OBJECTIVE - This study was designed to investigate the clinical characteristics of a large type 1 diabetic population and to evaluate the degree of fulfillment of recently updated treatment goals. RESEARCH DESIGN AND METHODS - The Swedish National Diabetes Register was initiated in 1996 as a tool for quality assurance in diabetes care. A1C levels, treatment, and risk factors were analyzed in two cross-sectional samples of 9,424 patients in 1997 and 13,612 patients in 2004 and in a smaller longitudinal sample from 1997 to 2004. RESULTS - Mean A1C decreased from 8.2 +/- 1.3% in 1997 to 8.0 +/- 1.2% in 2004 (P < 0.001). The proportion of patients reaching A1C < 7.0% increased from 17.4 to 21.2% in 2004. A slow but significant improvement in blood pressure levels was seen, but only 61.3% reached the blood pressure goal of < 130/80 mmHg in 2004. Lipid control improved, and the use of lipid-lowering drugs increased. Among patients treated with lipid-lowering agents, 38% reached the goal of total cholesterol < 4.5 mmol/l, and 48% reached the goal of LDL cholesterol < 2.5 mmol/l. Successful long-term glycemic, and blood pressure control were both independently predicted by low BMI and the absence of microalbuminuria in 1997. CONCLUSIONS - In this large cohort of type 1 diabetic patients, there was a slow improvement in glycemic and risk factor control from 1997 to 2004, although the gap between the clinical results and current Swedish and American treatment goals is still unsatisfactory. It is crucial that additional measures be taken to improve risk factor control in type 1 diabetic patients.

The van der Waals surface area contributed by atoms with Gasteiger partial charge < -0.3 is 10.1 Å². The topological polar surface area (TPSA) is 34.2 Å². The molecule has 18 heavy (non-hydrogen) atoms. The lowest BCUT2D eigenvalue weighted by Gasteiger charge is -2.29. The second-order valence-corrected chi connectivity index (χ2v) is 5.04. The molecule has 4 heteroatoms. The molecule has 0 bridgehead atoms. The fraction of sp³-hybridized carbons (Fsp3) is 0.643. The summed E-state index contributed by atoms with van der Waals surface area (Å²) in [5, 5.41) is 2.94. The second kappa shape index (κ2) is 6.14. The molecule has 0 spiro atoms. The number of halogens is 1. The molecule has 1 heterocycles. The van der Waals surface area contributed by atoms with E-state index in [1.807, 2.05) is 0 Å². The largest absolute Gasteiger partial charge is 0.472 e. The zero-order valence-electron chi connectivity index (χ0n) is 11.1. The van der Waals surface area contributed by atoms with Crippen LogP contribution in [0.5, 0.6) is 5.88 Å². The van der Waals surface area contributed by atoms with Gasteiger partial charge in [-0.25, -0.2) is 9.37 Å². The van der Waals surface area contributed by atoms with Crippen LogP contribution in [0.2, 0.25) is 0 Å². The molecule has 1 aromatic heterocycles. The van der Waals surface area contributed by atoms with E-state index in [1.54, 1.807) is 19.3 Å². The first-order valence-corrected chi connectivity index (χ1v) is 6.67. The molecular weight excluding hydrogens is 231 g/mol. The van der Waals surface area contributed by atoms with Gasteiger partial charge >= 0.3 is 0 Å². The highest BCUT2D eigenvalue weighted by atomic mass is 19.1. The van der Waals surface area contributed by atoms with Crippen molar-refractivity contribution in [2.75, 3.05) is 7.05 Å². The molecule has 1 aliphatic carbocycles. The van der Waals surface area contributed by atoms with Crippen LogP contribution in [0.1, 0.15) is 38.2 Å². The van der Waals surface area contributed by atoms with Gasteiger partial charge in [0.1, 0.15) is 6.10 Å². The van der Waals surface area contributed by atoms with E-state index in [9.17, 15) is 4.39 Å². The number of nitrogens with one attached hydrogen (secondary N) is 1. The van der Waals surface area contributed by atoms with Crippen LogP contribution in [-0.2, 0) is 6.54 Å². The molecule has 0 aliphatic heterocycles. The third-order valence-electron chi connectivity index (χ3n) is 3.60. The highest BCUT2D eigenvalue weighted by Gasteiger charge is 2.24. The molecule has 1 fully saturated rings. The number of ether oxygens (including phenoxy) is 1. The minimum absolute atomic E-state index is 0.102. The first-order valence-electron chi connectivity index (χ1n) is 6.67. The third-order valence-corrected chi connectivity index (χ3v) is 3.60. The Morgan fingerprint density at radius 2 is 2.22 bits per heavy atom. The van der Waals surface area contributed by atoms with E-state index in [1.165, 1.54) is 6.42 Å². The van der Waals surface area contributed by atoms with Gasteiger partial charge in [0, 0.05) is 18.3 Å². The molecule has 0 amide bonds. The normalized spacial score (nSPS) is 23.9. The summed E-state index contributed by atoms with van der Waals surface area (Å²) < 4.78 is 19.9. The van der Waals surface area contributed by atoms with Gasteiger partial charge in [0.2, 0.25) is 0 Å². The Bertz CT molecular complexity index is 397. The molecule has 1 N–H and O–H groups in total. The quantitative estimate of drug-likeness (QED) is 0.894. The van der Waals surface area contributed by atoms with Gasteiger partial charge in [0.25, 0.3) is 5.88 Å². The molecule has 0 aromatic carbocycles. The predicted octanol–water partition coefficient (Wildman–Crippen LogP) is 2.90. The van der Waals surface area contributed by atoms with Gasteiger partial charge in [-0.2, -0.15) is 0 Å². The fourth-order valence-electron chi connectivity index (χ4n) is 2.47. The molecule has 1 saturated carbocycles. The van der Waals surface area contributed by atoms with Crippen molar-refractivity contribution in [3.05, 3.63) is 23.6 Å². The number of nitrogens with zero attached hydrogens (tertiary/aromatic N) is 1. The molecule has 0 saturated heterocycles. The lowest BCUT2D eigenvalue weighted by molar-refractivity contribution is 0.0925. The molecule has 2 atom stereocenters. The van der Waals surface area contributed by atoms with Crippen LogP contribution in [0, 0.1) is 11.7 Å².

Subject classification (UKÄ)
- Endocrinology and Diabetes